- Buck uses symlinks under the hood in many places. We need to map that concept to the Windows equivalent throughout the codebase.
- Buck hardcodes the use of OS X/Linux file and path separators all over the place. This may be a poor software design choice, but it makes the code more readable in many circumstances, particularly in unit tests.
- Documentation becomes more work to maintain. For example, a nifty trick from the OS X/Linux command line, such as:
buck targets --type java_test | xargs buck testdoes not work on Windows, so that must be documented separately.
./bin/buckscript is written in Bash, so to support Windows, the equivalent would have to be maintained as a Windows Batch Script. Keeping both scripts in sync would be non-trivial. Alternatively, the run script could be written in a platform-independent language, such as Ruby, but that would require users to install an additional tool.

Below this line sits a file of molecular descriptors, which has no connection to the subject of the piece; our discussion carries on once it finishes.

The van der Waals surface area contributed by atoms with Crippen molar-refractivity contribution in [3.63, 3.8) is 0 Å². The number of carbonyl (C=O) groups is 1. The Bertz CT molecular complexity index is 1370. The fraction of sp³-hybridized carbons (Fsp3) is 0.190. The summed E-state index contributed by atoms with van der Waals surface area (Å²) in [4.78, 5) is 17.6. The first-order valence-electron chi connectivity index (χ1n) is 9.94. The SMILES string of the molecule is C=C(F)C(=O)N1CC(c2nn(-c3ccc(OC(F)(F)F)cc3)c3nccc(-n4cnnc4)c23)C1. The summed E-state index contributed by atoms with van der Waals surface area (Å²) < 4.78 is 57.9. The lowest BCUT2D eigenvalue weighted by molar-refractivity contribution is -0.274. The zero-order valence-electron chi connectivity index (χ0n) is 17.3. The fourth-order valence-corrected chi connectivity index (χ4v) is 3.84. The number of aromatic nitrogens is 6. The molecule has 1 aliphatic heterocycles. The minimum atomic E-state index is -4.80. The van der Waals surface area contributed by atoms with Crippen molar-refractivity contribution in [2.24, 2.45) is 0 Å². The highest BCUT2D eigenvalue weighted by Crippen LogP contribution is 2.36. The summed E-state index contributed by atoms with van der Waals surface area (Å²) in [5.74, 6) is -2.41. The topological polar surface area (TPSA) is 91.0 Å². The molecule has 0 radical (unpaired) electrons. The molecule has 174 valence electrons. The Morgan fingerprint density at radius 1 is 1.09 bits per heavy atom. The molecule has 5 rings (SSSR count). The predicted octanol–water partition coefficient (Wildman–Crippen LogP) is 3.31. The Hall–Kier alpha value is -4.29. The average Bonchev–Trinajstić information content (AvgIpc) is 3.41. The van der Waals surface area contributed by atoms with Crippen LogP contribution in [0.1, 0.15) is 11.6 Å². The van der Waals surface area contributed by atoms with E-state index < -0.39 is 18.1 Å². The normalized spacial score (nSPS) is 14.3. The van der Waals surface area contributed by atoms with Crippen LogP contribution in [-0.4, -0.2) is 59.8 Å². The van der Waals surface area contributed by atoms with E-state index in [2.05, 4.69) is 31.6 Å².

- It increases the surface area of what needs to be tested.
If Buck built itself using Buck, then every time a change was made to Buck's source, the commit would have to include a new Buck binary that included that change. It would be easy to forget to include the binary, difficult to verify that it was the correct binary, and wasteful to bloat the Git history of the repository with binaries that could be rebuilt from source. Building Buck using Ant ensures we are always building from source, which is simpler to verify.
Also, because Ant is a more mature build system than Buck, it has support for features that we have not had time to include in Buck yet, such as generating Javadoc, static analysis via PMD, Python unit tests, etc.
That said, as a sanity check, Buck is capable of building itself. Once you build Buck using Ant, you can re-build Buck using Buck by running
./bin/buck build buck.